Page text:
Beneficiaries: Syrian and Turkish women from Mahmutşevketpaşa, Okmeydanı neighborhood. Why is this project important or urgent? We have seen the wonders the kitchen has created in the neighborhood since its opening. Syrian and Turkish women have a safe, clean, beautiful space where they can cook together, earn (although minimal at this point) some money, and where their children can attend art, drama, academic support workshops. We have been trying to secure the next 12 months’ rent for the past four months, and have only raise 1,210TLs: the crisis is not on people’s agendas while the kitchen is still not making enough money to cover regular operational costs (rent, electricity, natural gas, cooking supplies etc).
If you would like to know more about each organization or get involved, you can contact firstname.lastname@example.org or each of the individual organizations for more information.
Feature MELEK BARNGROVER
NEW DEVELOPMENTS REGARDING SHORT TERM RESIDENCE PERMITS Lately, foreigners have been facing difficulties obtaining residence permits. Although the set of regulations regarding residence permits comprising the Law on Foreigners and International Protection and its secondary legislations have not been amended, the practice of the Immigration Office (â€œOfficeâ€?) has changed. Now, the Office examines the applications more closely which results in some hesitation when reviewing applications. Although laws have not changed, more than before the Office now exercises its power of discretion in accepting or rejecting residence permit applications within the scope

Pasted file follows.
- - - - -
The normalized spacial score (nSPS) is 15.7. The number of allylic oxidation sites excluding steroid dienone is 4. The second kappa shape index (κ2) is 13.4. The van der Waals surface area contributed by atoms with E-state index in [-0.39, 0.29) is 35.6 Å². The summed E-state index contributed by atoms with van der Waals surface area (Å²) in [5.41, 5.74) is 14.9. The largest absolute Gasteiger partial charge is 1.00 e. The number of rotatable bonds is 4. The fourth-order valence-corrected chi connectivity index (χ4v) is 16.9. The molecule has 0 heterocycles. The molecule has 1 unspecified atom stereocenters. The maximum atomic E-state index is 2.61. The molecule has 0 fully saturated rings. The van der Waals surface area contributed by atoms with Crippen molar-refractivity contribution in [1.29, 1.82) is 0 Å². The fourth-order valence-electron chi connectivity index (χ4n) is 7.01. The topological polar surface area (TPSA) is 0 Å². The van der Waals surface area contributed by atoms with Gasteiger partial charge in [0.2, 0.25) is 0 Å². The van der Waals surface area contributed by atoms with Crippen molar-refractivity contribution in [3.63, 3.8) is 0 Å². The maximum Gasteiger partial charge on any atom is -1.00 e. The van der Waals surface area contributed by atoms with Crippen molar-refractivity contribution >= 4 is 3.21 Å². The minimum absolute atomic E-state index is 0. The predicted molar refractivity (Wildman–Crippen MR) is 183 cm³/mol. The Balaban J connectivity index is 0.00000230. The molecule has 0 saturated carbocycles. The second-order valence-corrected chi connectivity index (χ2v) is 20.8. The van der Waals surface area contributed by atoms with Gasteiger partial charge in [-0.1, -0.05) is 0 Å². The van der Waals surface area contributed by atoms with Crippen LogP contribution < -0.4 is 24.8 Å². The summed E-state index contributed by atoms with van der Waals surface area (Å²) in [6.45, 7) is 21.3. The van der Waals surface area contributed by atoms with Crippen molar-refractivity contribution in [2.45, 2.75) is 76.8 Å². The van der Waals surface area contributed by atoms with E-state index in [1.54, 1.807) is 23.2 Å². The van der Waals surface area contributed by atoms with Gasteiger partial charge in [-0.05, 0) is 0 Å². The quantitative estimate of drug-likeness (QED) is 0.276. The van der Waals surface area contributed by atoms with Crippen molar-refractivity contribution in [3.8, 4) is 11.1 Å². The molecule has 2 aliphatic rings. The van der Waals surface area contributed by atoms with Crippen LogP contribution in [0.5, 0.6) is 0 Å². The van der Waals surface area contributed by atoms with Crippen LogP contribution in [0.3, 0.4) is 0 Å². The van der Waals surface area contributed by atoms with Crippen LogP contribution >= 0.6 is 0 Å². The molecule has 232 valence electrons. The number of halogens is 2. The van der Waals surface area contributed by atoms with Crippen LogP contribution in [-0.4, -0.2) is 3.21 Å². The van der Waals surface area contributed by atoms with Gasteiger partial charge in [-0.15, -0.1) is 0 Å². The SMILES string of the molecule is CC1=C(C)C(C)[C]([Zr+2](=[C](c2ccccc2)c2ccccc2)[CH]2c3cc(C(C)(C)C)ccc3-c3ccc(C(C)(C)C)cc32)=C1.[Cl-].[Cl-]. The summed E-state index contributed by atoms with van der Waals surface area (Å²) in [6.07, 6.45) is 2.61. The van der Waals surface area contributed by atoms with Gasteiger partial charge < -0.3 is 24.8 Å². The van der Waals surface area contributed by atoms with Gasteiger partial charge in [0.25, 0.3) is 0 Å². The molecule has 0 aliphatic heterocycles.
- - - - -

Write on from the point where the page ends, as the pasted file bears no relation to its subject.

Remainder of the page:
of the legislation. Each application is interpreted individually and general provisions are applied by the Office according to its interpretation of the specific application. The necessary documents supporting the application differ according to the residence permit type and its purpose, however, there are some common requirements such as photo passport, social security insurance, etc. For the last few months, there have been some challenges in obtaining residence permits since the Office does not execute a broad interpretation and asks
for additional documents with close evaluation. Especially for short term residence permits, restrictions are more visible based on the higher number of applications which are ultimately rejected. Therefore, this article will address short term residence permit applications. Applications are made via the online system of the Office like before, but after the applicant submits their application through online system they will be informed as to their appointment day.